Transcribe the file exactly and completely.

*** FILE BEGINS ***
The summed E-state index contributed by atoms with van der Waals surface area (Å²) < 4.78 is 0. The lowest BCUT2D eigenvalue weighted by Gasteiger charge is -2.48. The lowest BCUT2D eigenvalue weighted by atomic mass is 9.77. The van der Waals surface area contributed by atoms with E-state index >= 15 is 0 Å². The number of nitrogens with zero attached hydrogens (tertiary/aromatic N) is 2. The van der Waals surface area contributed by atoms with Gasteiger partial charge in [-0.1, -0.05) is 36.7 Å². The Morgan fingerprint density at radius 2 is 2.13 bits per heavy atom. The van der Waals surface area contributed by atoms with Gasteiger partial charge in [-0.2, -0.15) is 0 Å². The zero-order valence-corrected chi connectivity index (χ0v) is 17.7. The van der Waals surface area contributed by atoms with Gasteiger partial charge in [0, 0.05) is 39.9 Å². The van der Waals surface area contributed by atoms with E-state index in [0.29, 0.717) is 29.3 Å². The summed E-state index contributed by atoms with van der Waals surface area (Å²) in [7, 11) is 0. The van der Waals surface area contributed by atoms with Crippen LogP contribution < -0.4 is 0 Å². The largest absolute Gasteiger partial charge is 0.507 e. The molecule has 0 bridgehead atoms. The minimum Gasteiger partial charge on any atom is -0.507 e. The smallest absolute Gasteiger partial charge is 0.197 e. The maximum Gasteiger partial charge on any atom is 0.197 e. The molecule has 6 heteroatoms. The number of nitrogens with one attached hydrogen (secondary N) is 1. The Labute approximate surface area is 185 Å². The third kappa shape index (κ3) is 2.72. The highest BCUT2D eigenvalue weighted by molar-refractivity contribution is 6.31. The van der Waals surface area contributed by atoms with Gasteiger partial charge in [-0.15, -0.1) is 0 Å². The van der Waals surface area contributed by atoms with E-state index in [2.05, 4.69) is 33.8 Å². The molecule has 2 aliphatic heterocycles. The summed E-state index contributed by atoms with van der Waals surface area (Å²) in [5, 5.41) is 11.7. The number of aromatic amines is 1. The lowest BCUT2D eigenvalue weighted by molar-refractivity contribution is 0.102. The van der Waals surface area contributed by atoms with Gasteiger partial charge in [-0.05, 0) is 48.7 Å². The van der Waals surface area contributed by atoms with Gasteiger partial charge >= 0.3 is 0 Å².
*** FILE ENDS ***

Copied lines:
The summed E-state index contributed by atoms with van der Waals surface area (Å²) < 4.78 is 0. The lowest BCUT2D eigenvalue weighted by Gasteiger charge is -2.48. The lowest BCUT2D eigenvalue weighted by atomic mass is 9.77. The van der Waals surface area contributed by atoms with E-state index >= 15 is 0 Å². The number of nitrogens with zero attached hydrogens (tertiary/aromatic N) is 2. The van der Waals surface area contributed by atoms with Gasteiger partial charge in [-0.1, -0.05) is 36.7 Å². The Morgan fingerprint density at radius 2 is 2.13 bits per heavy atom. The van der Waals surface area contributed by atoms with Gasteiger partial charge in [-0.2, -0.15) is 0 Å². The zero-order valence-corrected chi connectivity index (χ0v) is 17.7. The van der Waals surface area contributed by atoms with Gasteiger partial charge in [0, 0.05) is 39.9 Å². The van der Waals surface area contributed by atoms with E-state index in [0.29, 0.717) is 29.3 Å². The summed E-state index contributed by atoms with van der Waals surface area (Å²) in [7, 11) is 0. The van der Waals surface area contributed by atoms with Crippen LogP contribution < -0.4 is 0 Å². The largest absolute Gasteiger partial charge is 0.507 e. The molecule has 0 bridgehead atoms. The minimum Gasteiger partial charge on any atom is -0.507 e. The smallest absolute Gasteiger partial charge is 0.197 e. The maximum Gasteiger partial charge on any atom is 0.197 e. The molecule has 6 heteroatoms. The number of nitrogens with one attached hydrogen (secondary N) is 1. The Labute approximate surface area is 185 Å². The third kappa shape index (κ3) is 2.72. The highest BCUT2D eigenvalue weighted by molar-refractivity contribution is 6.31. The van der Waals surface area contributed by atoms with Gasteiger partial charge in [-0.15, -0.1) is 0 Å². The van der Waals surface area contributed by atoms with E-state index in [2.05, 4.69) is 33.8 Å². The molecule has 2 aliphatic heterocycles. The summed E-state index contributed by atoms with van der Waals surface area (Å²) in [5, 5.41) is 11.7. The number of aromatic amines is 1. The lowest BCUT2D eigenvalue weighted by molar-refractivity contribution is 0.102. The van der Waals surface area contributed by atoms with Gasteiger partial charge in [-0.05, 0) is 48.7 Å². The van der Waals surface area contributed by atoms with Gasteiger partial charge >= 0.3 is 0 Å².